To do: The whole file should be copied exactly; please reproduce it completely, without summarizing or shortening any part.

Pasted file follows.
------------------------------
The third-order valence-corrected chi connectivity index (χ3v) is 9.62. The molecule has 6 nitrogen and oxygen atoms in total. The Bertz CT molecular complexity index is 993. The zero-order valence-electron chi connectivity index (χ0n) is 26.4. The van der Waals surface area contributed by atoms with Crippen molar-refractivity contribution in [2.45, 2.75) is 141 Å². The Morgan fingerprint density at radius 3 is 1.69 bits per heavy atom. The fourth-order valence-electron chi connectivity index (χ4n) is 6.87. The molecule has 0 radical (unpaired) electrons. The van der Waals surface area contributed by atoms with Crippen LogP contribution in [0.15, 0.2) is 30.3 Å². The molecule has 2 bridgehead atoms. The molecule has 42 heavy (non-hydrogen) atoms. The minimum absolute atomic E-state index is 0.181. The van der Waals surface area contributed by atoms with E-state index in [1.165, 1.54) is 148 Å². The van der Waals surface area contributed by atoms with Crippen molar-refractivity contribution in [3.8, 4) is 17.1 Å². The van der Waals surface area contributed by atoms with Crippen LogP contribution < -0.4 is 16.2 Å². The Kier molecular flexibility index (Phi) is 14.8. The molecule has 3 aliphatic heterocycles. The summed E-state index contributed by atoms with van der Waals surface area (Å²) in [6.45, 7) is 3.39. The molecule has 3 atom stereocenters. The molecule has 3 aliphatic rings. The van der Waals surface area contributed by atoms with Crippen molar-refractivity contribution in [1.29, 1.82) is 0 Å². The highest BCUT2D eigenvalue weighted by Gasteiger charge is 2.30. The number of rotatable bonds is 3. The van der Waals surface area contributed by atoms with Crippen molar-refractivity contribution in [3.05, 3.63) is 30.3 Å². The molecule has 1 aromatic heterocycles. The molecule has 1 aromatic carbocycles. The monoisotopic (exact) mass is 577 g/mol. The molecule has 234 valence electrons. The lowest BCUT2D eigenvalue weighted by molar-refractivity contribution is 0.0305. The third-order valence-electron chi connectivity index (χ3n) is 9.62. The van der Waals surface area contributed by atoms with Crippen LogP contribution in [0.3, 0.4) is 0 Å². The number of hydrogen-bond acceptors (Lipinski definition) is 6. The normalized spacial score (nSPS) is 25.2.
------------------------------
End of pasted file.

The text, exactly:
The third-order valence-corrected chi connectivity index (χ3v) is 9.62. The molecule has 6 nitrogen and oxygen atoms in total. The Bertz CT molecular complexity index is 993. The zero-order valence-electron chi connectivity index (χ0n) is 26.4. The van der Waals surface area contributed by atoms with Crippen molar-refractivity contribution in [2.45, 2.75) is 141 Å². The Morgan fingerprint density at radius 3 is 1.69 bits per heavy atom. The fourth-order valence-electron chi connectivity index (χ4n) is 6.87. The molecule has 0 radical (unpaired) electrons. The van der Waals surface area contributed by atoms with Crippen LogP contribution in [0.15, 0.2) is 30.3 Å². The molecule has 2 bridgehead atoms. The molecule has 42 heavy (non-hydrogen) atoms. The minimum absolute atomic E-state index is 0.181. The van der Waals surface area contributed by atoms with E-state index in [1.165, 1.54) is 148 Å². The van der Waals surface area contributed by atoms with Crippen molar-refractivity contribution in [3.8, 4) is 17.1 Å². The van der Waals surface area contributed by atoms with Crippen LogP contribution < -0.4 is 16.2 Å². The Kier molecular flexibility index (Phi) is 14.8. The molecule has 3 aliphatic heterocycles. The summed E-state index contributed by atoms with van der Waals surface area (Å²) in [6.45, 7) is 3.39. The molecule has 3 atom stereocenters. The molecule has 3 aliphatic rings. The van der Waals surface area contributed by atoms with Crippen molar-refractivity contribution in [1.29, 1.82) is 0 Å². The highest BCUT2D eigenvalue weighted by Gasteiger charge is 2.30. The number of rotatable bonds is 3. The van der Waals surface area contributed by atoms with Crippen molar-refractivity contribution in [3.05, 3.63) is 30.3 Å². The molecule has 1 aromatic heterocycles. The molecule has 1 aromatic carbocycles. The monoisotopic (exact) mass is 577 g/mol. The molecule has 234 valence electrons. The lowest BCUT2D eigenvalue weighted by molar-refractivity contribution is 0.0305. The third-order valence-electron chi connectivity index (χ3n) is 9.62. The van der Waals surface area contributed by atoms with Crippen LogP contribution in [0.3, 0.4) is 0 Å². The number of hydrogen-bond acceptors (Lipinski definition) is 6. The normalized spacial score (nSPS) is 25.2.